Twice-wounded Stephen Swails of the famous 54th Massachusetts infantry was commissioned as the first black combat officer of the Civil War, stayed in South Carolina after the war, and became a leading member of the state legislature during Reconstruction. His remarkable career receives its due treatment in this equally remarkable book by a leading Civil War historian. — James M. McPherson, Pulitzer Prize-winning author of “Battle Cry of Freedom”

In this well-crafted narrative, Gordon Rhea documents the fascinating career of Stephen Swails, a member of the 54th Massachusetts who was the first black man to be promoted from the ranks to become an army officer and eventually became a prominent Reconstruction Era Republican politician in South Carolina. Rhea expertly combines Swails’ story with that of the war and its turbulent aftermath, bringing to life for the reader an important and compelling personal, state and national story. — Stephen R. Wise, author of “Gate of Hell: Campaign for Charleston Harbor, 1863”

Stephen Swails fought through the Civil War in the most famous Black regiment of the Civil War and served in political office during one of the most violent periods in American history. In this long-awaited biography historian Gordon Rhea brings his considerable talents to uncovering Swails’s remarkable life with vivid prose and the critical understanding it deserves. Rhea has produced a book that both reveals the revolutionary scope of the Civil War and why Americans continue to struggle with its legacy. — Kevin M. Levin, author of “Searching for Black Confederates: The Civil War’s Most Persistent Myth”

Utterly courageous in battle, Swails rose to become the first African American to be promoted into the commissioned ranks before again venturing his life in the dangerous world of South Carolina’s Reconstruction era politics. In this absorbing new biography, celebrated Civil War authority Gordon C. Rhea restores this soldier and statesman to much-deserved prominence. Exhaustively researched and elegantly written. — Douglas R. Egerton, author of “Thunder At the Gates: The Black Civil War Regiments That Redeemed America”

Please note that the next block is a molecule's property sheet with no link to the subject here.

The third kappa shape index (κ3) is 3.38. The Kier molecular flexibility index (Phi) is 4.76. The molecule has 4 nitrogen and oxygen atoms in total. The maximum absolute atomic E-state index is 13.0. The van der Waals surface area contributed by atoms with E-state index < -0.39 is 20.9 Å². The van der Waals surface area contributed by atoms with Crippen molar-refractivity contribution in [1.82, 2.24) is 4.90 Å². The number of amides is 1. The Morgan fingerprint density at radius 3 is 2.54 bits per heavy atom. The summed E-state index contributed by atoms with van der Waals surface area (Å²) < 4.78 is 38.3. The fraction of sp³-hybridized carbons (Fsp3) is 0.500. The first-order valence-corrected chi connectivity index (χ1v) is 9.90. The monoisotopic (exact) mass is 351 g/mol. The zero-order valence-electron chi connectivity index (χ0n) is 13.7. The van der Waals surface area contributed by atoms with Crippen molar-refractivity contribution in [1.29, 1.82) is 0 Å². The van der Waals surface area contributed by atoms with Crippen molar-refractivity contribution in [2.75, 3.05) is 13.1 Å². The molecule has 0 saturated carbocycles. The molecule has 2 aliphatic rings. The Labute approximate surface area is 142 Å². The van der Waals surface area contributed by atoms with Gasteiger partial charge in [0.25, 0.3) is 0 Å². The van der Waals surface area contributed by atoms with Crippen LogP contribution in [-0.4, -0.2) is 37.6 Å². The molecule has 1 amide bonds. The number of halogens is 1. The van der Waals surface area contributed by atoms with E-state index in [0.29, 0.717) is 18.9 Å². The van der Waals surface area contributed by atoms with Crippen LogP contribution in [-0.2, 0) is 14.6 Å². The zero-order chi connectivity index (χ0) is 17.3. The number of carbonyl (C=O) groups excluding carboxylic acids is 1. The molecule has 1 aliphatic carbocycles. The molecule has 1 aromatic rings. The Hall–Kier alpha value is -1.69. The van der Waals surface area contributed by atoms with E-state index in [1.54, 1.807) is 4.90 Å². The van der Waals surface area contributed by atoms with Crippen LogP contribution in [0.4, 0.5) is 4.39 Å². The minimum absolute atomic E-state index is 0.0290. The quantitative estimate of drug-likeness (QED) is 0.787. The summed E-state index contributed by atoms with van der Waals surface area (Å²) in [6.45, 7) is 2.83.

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4 Responses to Stephen A. Swails: Black Freedom Fighter in the Civil War and Reconstruction

  1. John Pryor says:

    Fascinating. A true hero, both on the battlefield and off. I cannot wait to read Gordon’s book, he is a master storyteller. But it is instructive to contrast Swails’s career as a transplanted Pennsylvanian with that of the South Carolina born, enslaved, and heroically self freed Robert Smalls. Smalls was exposed to the identical post Reconstruction backlash, racism and violence that Swails was, but as a native South Carolinian, he was much more successful in establishing a positive long term impact, including economic, that eluded Swails. He had an amazing survival instinct that did not mean abandonment of principles, and could negotiate across some very hazardous political terrain. Toe, the greatest South Carolinian of his time.

  2. So he was in essence a carpetbagger.

  3. Terry Rensel says:

    Great book, and interesting story on how it came to him.